Below is one of my favorite modern philosophy thought experiments, from Olson, but excerpted from Stanford Enyclopedia of Philosophy entry. (Spacing is mine.)

...the organism that is your body would appear to think and to be conscious. In fact it would seem to be psychologically indistinguishable from you.

So if you are not that animal but something else, it follows that there is a conscious, intelligent being other than you, now sitting there and reading this entry.

More generally, there are at least two conscious, intelligent beings wherever we thought there was just one: a person who is not an organism and an organism that is (presumably) not a person.

Moreover, it seems that you ought to wonder which of the two thinkers is you. You may believe that you are the person and not the animal (because you accept the Psychological Approach, perhaps).

But the animal would seem to believe, for the same reason, that it is a person and not an organism. If so, it is mistaken.

And for all you know, you might be the one making this mistake. If you were the animal and not the person, you would never be any the wiser.

The idea that you share the same breath and literal physical space with another distinct being is actually very unsettling, and was the source of one of my worst nightmares.

I felt that I was in my body and breathing but then slowly realized the thing that was breathing in my body was not me, but another creature. And I thought I was awake, and lucid, and I couldn't move.

In Thai, that type of dream paralysis accompanied by a horror image is known as a "ghost sitting on your chest as you sleep", and is an explanation for why you can't wake up. If you fail to wake up from such a dream you die.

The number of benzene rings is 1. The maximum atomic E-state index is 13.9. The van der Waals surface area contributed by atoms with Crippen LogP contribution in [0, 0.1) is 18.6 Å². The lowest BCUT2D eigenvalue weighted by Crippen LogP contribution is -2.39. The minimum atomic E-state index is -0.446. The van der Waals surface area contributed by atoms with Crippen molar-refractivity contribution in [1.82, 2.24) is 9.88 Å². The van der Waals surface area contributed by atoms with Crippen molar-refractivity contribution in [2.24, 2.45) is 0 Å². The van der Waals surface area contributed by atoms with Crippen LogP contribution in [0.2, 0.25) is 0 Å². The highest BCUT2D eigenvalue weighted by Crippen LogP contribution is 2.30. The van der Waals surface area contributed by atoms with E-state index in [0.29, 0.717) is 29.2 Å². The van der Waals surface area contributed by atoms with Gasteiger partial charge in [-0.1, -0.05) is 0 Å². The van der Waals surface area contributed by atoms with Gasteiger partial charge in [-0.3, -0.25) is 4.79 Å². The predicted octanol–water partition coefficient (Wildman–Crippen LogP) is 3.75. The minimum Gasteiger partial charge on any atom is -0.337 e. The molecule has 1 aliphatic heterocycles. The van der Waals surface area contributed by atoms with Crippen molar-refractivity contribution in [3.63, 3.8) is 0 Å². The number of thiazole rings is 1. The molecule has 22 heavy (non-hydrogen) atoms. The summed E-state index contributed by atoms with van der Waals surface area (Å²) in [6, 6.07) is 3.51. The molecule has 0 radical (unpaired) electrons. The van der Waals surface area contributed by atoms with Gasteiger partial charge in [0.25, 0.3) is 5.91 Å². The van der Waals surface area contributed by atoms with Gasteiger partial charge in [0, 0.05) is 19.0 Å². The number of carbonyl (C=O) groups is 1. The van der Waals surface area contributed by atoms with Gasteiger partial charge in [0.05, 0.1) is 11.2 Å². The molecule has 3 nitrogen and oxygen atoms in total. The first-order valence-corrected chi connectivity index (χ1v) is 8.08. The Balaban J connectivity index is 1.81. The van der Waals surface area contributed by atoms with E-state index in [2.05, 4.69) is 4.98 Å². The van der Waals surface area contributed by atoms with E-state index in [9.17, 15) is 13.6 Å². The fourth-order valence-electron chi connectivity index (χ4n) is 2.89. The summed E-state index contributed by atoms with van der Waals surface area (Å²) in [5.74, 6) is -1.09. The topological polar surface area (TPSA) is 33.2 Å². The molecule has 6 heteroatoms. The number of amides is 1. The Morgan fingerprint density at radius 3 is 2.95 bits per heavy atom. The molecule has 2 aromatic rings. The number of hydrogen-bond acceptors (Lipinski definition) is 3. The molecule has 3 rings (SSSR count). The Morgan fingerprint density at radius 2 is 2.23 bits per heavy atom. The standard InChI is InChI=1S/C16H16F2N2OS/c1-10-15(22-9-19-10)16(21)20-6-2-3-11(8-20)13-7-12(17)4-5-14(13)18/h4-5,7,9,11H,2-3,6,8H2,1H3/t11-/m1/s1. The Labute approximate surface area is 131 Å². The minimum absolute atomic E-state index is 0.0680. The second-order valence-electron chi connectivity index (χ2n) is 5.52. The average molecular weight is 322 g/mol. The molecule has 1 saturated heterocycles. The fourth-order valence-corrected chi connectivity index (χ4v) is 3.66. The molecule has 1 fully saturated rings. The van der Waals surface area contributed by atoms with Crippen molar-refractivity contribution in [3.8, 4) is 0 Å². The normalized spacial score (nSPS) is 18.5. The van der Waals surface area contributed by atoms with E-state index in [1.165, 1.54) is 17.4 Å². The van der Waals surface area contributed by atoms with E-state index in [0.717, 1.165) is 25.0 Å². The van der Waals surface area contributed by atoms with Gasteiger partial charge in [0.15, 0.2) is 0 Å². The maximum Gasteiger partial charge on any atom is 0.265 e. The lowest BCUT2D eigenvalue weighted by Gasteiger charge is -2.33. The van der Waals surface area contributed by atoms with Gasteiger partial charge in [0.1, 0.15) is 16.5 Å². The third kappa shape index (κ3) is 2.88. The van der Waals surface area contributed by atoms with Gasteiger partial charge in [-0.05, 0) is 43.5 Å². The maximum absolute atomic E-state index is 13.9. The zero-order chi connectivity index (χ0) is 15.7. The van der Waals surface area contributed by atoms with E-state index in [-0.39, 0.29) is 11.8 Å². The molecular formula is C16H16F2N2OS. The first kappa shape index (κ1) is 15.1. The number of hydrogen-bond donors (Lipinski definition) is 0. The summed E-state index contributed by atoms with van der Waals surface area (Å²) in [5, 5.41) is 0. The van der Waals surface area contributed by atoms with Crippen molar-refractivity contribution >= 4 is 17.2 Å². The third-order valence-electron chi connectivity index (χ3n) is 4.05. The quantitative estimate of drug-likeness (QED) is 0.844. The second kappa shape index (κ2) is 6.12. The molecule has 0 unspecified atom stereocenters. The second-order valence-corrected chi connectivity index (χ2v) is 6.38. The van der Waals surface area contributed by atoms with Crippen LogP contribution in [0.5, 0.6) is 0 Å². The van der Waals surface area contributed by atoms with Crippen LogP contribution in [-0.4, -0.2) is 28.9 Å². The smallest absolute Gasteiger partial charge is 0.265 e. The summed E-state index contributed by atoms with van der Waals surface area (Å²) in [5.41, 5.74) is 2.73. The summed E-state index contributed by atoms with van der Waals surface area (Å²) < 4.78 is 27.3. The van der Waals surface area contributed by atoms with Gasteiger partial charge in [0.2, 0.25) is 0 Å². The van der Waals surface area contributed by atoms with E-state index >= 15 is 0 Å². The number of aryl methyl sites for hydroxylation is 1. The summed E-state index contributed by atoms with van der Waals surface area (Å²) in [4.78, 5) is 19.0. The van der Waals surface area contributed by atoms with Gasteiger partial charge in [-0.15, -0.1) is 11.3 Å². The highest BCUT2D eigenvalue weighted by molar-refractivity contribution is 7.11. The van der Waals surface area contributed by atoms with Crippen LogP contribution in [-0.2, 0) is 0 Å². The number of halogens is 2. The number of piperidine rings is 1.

posted by niphates at 2:20 PM on November 21, 2014 [5 favorites]

I've been searching for a word that means "thinking about the future" for the research I am currently doing, and I think "futurity" is it! I've been looking at information behaviors in chronic illness, and I've been using the term "future forecasting" to describe a specific type of information search where people are trying to understand what will happen to them as their illness progresses - "the tremendous shadows that futurity casts upon the present" is exactly what I'm trying to describe.

So, I know that wasn't the purpose of this post, but that one little word is incredibly useful to me, so thank you!
posted by k8lin at 4:29 PM on November 21, 2014 [1 favorite]

Another, similar word about "thinking about the future" is "futility".
posted by telstar at 6:01 PM on November 21, 2014 [1 favorite]

I defer to the great Bill Hick's opinion on this one, "You're not a human until you're in my phone book.”
posted by mikelieman at 11:03 PM on November 21, 2014

Yeah, actually, I initially read "sense of futurity" as "sense of futility," and I didn't bat an eye at the idea that it was a necessary criterion for personhood.
posted by webmutant at 1:15 AM on November 22, 2014

This is really thoughtful stuff; I wish the pieces were longer - and I don't often wish that.
posted by Segundus at 12:52 PM on November 22, 2014 [1 favorite]